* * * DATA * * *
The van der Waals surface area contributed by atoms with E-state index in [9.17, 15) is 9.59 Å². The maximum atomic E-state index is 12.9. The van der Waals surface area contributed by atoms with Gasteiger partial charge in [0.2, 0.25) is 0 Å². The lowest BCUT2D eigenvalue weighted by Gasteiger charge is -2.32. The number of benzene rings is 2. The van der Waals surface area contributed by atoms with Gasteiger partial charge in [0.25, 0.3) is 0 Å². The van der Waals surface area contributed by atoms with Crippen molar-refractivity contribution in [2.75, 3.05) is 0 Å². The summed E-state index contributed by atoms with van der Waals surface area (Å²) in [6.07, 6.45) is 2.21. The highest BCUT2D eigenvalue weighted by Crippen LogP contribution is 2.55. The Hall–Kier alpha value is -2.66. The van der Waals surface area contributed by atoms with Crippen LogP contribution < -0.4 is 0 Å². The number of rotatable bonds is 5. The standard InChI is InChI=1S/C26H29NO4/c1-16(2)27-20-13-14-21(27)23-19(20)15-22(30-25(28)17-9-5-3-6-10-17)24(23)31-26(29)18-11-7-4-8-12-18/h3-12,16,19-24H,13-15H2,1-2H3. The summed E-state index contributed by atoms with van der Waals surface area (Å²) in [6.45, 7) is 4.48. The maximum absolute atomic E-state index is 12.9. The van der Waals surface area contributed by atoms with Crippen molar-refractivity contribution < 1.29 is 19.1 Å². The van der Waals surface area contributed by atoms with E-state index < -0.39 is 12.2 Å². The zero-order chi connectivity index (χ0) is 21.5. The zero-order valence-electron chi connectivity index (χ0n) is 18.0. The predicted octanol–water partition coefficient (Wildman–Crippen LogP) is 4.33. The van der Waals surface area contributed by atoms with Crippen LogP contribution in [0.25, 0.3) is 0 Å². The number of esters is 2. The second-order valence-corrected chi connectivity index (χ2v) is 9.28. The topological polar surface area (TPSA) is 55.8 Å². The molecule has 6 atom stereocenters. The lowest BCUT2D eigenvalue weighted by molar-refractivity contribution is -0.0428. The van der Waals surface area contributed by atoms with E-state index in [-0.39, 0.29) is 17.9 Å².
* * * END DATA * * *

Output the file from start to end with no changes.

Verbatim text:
The van der Waals surface area contributed by atoms with E-state index in [9.17, 15) is 9.59 Å². The maximum atomic E-state index is 12.9. The van der Waals surface area contributed by atoms with Gasteiger partial charge in [0.2, 0.25) is 0 Å². The lowest BCUT2D eigenvalue weighted by Gasteiger charge is -2.32. The number of benzene rings is 2. The van der Waals surface area contributed by atoms with Gasteiger partial charge in [0.25, 0.3) is 0 Å². The van der Waals surface area contributed by atoms with Crippen molar-refractivity contribution in [2.75, 3.05) is 0 Å². The summed E-state index contributed by atoms with van der Waals surface area (Å²) in [6.07, 6.45) is 2.21. The highest BCUT2D eigenvalue weighted by Crippen LogP contribution is 2.55. The Hall–Kier alpha value is -2.66. The van der Waals surface area contributed by atoms with Crippen LogP contribution < -0.4 is 0 Å². The number of rotatable bonds is 5. The standard InChI is InChI=1S/C26H29NO4/c1-16(2)27-20-13-14-21(27)23-19(20)15-22(30-25(28)17-9-5-3-6-10-17)24(23)31-26(29)18-11-7-4-8-12-18/h3-12,16,19-24H,13-15H2,1-2H3. The summed E-state index contributed by atoms with van der Waals surface area (Å²) in [6.45, 7) is 4.48. The maximum absolute atomic E-state index is 12.9. The van der Waals surface area contributed by atoms with Crippen molar-refractivity contribution < 1.29 is 19.1 Å². The van der Waals surface area contributed by atoms with E-state index < -0.39 is 12.2 Å². The zero-order chi connectivity index (χ0) is 21.5. The zero-order valence-electron chi connectivity index (χ0n) is 18.0. The predicted octanol–water partition coefficient (Wildman–Crippen LogP) is 4.33. The van der Waals surface area contributed by atoms with Crippen LogP contribution in [0.25, 0.3) is 0 Å². The number of esters is 2. The second-order valence-corrected chi connectivity index (χ2v) is 9.28. The topological polar surface area (TPSA) is 55.8 Å². The molecule has 6 atom stereocenters. The lowest BCUT2D eigenvalue weighted by molar-refractivity contribution is -0.0428. The van der Waals surface area contributed by atoms with E-state index in [-0.39, 0.29) is 17.9 Å².